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Chen, Suzie
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Chen, Suzie
Professor

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Phone: 732-445-3400, ext. 227

Ph.D., Albert Einstein College of Medicine, 1979

Professional Summary/CV [.PDF]

Department of Chemical Biology, Ernest Mario School of Pharmacy, New Brunswick; Department of Genetics, School of Arts and Sciences, New Brunswick; Rutgers
Areas of Interest
Molecular mechanisms of melanoma development.
Teaching Areas
Molecular Biology and Pharmaceutical Biotechnology, Pharmacogenetics, Biochemical toxicology, Molecular Toxicology.
Memberships and Professional Service
NCI (National Cancer Institute) Special Emphasis Panel, ad hoc, 2006 (July-October); NCI Oncology Fellowship, ad hoc, 2006 (March); The Board of Trustees Award for Excellence in Research, Rutgers, the State University of New Jersey, 2005; NCI Tumor Cell Biology Study Section, member, 2004-2009; NCI Cancer Genetics Study Section, ad hoc, 2004 (June); NCI Program Project Parent Subcommittee C, ad hoc, 2004 (May); USDA Grants Reviews, 2003-2005.
Grants, Honors, and Awards
New Jersey Sciences and Technology Grant, 2005-2007; Technology Commercialization Fund, 2005-2007; National Institutes of Health Grant, 2004-2009; Melanoma Research Foundation, 2004-2006; NIEHS (National Institutes of Environmental Health Science) Exploratory Research Grant, 2001-2002; The Cancer Institute of New Jersey Junior Faculty Research Award, 1995-1996; New York Obesity Research Center Award, 1994-1996; Charles and Johanna Busch Biomedical Research Award, 1993-1995.
Academic Interests and Plans
The main interest in my laboratory is to study the molecular mechanisms of melanoma development using a line of transgenic mice (TG-3) generated in my lab several years ago. From mapping studies, we have determined that about 70 kb of host sequences have been deleted by the insertion of the transgene. The host DNA had been deleted from a region of mouse chromosome 10 which is syntenic to the long arm of human chromosome 6. A combination of techniques were used to identify intron 3 of metabotropic glutamate receptor 1 (Grm1) as the gene disrupted by the insertion of the transgene. The metabotropic glutamate receptors (mGluRs) belong to a family of seven transmembrane domain, G-protein coupled receptors (GPCRs). Expression of mGluRs is usually restricted to neuronal cells, but the signaling pathways activated by these receptors are widely distributed in both neural and non-neural cells. Mice with null mutations in Grm1 display reductions in hippocampal long term potentiation, and abnormalities of motor coordination and associative learning. In the TG-3 line, we showed that Grm1 is expressed only in ear tumors, but not normal ear as demonstrated by semi-quantitative RT-PCR, Western immunoblots, immunofluorescence and immunohistochemistry. Co-localization of Grm1 and the melanocyte-marker Tyrp-1 was detected only in tumors and not in the normal counterparts. Based on these results, a new transgenic line was generated with targeted Grm1 expression to melanocytes, by using Grm1 cDNA under the melanocyte-specific Dct (dopachrome tautomerase) promoter. Founder of Dct-Grm1 exhibited melanotic tumors on the tail at 7.5 months of age. High levels of Grm1 expression were observed in tail tumors but not in normal tail. Histopathological analysis showed these tumors to be very similar to those of TG-3. These results provide the compelling evidence suggesting the improtance of Grm1 signaling in melanocytic neoplasia.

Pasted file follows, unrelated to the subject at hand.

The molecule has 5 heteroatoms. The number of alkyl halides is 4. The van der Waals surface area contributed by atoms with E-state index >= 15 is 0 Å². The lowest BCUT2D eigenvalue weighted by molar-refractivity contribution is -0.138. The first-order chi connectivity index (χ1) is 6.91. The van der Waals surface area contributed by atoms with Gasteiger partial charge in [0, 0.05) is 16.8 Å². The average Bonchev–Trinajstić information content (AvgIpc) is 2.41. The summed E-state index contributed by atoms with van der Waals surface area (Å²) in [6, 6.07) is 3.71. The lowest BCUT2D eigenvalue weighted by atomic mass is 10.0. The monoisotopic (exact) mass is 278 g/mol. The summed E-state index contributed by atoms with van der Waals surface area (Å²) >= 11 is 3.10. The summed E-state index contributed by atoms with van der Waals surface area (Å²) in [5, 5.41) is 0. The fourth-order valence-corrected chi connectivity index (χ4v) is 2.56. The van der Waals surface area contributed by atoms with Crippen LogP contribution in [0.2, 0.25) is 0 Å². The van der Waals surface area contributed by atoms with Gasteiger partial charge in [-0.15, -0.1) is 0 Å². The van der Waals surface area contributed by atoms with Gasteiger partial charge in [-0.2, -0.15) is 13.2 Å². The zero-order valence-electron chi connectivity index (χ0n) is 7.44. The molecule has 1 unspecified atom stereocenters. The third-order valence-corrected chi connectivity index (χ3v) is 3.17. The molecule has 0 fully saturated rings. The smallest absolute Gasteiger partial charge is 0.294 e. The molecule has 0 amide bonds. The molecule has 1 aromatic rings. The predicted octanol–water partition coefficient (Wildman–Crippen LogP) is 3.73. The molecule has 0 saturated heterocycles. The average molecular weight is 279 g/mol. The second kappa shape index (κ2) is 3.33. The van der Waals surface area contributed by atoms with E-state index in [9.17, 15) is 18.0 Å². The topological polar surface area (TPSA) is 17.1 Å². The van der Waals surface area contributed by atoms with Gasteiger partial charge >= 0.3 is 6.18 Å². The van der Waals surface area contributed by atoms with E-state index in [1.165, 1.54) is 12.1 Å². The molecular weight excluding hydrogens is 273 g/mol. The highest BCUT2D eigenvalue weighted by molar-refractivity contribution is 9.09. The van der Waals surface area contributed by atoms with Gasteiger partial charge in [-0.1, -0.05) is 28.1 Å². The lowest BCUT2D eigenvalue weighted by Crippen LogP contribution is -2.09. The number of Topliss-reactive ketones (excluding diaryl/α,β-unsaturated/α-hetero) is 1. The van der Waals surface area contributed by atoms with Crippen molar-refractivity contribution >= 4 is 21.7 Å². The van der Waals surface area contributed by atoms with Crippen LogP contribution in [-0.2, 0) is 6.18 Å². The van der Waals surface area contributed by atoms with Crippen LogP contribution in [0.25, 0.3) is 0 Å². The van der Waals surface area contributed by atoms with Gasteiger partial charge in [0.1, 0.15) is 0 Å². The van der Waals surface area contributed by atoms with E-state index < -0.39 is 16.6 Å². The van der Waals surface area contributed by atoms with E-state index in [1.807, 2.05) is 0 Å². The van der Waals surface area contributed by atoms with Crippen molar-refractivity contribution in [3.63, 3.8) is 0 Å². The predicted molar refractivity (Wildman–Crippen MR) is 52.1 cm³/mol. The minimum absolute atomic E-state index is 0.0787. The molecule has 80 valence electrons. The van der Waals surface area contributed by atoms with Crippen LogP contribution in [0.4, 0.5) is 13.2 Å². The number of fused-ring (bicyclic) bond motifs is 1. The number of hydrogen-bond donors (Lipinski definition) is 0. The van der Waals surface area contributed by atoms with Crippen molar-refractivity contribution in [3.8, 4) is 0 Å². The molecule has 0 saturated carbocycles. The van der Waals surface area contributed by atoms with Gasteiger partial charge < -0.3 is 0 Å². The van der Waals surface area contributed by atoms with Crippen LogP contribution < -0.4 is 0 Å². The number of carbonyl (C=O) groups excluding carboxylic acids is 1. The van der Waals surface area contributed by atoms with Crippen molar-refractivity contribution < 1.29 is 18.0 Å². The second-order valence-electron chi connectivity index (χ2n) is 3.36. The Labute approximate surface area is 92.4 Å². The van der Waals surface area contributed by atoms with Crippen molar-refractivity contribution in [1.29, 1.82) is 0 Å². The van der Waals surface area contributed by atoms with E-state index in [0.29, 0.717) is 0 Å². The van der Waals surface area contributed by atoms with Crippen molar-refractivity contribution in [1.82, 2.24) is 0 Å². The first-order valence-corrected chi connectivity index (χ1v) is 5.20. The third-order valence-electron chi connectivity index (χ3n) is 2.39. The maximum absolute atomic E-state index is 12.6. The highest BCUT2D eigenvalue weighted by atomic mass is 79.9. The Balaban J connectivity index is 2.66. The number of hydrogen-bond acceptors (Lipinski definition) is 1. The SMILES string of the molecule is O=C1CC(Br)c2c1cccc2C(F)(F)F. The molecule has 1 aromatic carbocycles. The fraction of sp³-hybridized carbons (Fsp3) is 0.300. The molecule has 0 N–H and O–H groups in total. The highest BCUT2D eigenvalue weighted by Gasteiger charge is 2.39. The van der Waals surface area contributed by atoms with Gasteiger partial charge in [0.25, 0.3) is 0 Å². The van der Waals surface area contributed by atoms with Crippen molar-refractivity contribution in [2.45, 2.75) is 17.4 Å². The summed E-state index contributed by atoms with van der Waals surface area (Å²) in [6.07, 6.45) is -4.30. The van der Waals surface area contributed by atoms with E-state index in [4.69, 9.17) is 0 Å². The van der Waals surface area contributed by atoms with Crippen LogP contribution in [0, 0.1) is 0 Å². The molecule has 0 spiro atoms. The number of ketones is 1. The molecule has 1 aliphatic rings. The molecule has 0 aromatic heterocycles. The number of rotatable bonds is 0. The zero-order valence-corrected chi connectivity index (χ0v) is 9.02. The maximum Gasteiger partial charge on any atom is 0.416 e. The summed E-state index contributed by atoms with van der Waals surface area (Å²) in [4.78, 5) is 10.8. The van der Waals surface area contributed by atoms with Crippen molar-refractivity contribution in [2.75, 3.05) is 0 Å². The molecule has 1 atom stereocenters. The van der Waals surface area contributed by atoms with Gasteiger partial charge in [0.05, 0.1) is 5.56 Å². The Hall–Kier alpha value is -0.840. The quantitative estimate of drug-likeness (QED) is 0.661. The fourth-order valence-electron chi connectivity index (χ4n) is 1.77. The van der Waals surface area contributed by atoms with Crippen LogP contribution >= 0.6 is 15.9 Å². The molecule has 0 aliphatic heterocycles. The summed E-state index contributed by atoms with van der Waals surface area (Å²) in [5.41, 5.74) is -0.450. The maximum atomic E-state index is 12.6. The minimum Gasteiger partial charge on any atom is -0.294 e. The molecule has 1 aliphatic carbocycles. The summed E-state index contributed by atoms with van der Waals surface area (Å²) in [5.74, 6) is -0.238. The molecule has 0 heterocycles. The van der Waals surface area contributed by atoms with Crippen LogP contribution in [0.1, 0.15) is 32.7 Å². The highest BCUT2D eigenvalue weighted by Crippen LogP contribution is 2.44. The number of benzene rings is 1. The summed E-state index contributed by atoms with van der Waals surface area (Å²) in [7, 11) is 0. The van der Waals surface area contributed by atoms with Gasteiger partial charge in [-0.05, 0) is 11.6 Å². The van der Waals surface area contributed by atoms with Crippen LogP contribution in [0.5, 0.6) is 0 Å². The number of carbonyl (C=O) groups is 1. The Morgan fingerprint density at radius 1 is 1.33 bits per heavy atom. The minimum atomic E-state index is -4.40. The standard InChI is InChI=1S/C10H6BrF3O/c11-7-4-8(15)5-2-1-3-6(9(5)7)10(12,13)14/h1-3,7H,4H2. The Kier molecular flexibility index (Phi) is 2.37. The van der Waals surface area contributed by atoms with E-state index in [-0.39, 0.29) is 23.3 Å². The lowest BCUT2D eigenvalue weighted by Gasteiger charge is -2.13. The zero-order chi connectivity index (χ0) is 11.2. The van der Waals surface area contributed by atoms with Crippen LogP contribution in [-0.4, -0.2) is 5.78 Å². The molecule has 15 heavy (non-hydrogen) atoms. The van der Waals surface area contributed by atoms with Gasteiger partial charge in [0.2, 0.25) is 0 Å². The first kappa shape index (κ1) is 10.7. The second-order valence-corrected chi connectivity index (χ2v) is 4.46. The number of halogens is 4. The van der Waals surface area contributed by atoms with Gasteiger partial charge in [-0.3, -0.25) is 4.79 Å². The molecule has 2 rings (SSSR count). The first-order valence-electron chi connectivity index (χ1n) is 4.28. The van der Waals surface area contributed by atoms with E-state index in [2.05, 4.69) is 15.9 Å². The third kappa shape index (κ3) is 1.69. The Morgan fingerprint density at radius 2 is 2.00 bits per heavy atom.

Together with Dr. J. Goydos at CINJ, we begin to explore the potential role of the aberrant expression of Grm1 in human melanoma development and progression. Our data on human melanoma biopsy samples (7/19) showed expression of Grm1. Grm1 expression was not detected in two benign nevi and one normal skin samples. Similar analyses were also done with 18 human melanoma cell lines, 12/18 of these cell lines showed Grm1 expression, these results were confirmed by immunofluorescence. Co-localization of Grm1 and Tyrp1 (a melanocyte-specific marker) was detected only in lines that also showed Grm1 expression.

How Grm1 mediates intracellular signaling in melanocytes is the main topic of our research interests.